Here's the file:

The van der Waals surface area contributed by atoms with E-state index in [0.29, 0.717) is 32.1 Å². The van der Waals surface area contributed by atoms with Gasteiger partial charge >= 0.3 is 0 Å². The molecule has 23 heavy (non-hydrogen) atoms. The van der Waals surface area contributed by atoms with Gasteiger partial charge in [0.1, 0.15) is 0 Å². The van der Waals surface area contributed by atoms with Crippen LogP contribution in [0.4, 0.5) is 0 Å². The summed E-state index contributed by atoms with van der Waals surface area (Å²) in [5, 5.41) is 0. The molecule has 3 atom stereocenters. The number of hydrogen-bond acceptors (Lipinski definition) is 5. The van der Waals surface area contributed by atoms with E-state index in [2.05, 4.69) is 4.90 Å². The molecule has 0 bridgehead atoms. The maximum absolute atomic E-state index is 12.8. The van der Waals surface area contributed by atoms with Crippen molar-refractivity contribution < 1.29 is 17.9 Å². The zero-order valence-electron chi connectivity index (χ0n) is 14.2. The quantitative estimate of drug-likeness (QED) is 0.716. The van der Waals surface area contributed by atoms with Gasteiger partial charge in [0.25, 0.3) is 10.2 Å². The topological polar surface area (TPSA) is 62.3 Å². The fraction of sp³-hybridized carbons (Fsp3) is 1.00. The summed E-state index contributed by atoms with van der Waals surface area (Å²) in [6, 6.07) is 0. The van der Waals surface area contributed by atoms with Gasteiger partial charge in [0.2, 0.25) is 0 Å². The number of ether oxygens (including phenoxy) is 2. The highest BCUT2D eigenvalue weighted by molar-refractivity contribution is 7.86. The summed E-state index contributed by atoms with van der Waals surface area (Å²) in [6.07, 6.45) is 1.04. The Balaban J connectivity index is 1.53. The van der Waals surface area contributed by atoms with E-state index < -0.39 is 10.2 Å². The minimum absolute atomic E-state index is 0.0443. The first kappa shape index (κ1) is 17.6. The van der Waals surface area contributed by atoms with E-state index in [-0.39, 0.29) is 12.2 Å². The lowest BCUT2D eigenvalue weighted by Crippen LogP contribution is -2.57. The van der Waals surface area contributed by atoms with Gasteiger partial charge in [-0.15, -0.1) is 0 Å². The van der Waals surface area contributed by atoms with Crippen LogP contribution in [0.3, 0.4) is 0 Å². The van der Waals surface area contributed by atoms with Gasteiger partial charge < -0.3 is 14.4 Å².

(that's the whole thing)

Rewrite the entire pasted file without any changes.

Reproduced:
The van der Waals surface area contributed by atoms with E-state index in [0.29, 0.717) is 32.1 Å². The van der Waals surface area contributed by atoms with Gasteiger partial charge >= 0.3 is 0 Å². The molecule has 23 heavy (non-hydrogen) atoms. The van der Waals surface area contributed by atoms with Gasteiger partial charge in [0.1, 0.15) is 0 Å². The van der Waals surface area contributed by atoms with Crippen LogP contribution in [0.4, 0.5) is 0 Å². The summed E-state index contributed by atoms with van der Waals surface area (Å²) in [5, 5.41) is 0. The molecule has 3 atom stereocenters. The number of hydrogen-bond acceptors (Lipinski definition) is 5. The van der Waals surface area contributed by atoms with E-state index in [2.05, 4.69) is 4.90 Å². The molecule has 0 bridgehead atoms. The maximum absolute atomic E-state index is 12.8. The van der Waals surface area contributed by atoms with Crippen molar-refractivity contribution < 1.29 is 17.9 Å². The zero-order valence-electron chi connectivity index (χ0n) is 14.2. The quantitative estimate of drug-likeness (QED) is 0.716. The van der Waals surface area contributed by atoms with Gasteiger partial charge in [0.25, 0.3) is 10.2 Å². The topological polar surface area (TPSA) is 62.3 Å². The fraction of sp³-hybridized carbons (Fsp3) is 1.00. The summed E-state index contributed by atoms with van der Waals surface area (Å²) in [6, 6.07) is 0. The van der Waals surface area contributed by atoms with Gasteiger partial charge in [0.2, 0.25) is 0 Å². The number of ether oxygens (including phenoxy) is 2. The highest BCUT2D eigenvalue weighted by molar-refractivity contribution is 7.86. The summed E-state index contributed by atoms with van der Waals surface area (Å²) in [6.07, 6.45) is 1.04. The Balaban J connectivity index is 1.53. The van der Waals surface area contributed by atoms with E-state index < -0.39 is 10.2 Å². The minimum absolute atomic E-state index is 0.0443. The first kappa shape index (κ1) is 17.6. The van der Waals surface area contributed by atoms with E-state index in [-0.39, 0.29) is 12.2 Å². The lowest BCUT2D eigenvalue weighted by Crippen LogP contribution is -2.57. The van der Waals surface area contributed by atoms with Gasteiger partial charge in [-0.15, -0.1) is 0 Å². The van der Waals surface area contributed by atoms with Crippen LogP contribution in [0.3, 0.4) is 0 Å². The van der Waals surface area contributed by atoms with Gasteiger partial charge < -0.3 is 14.4 Å².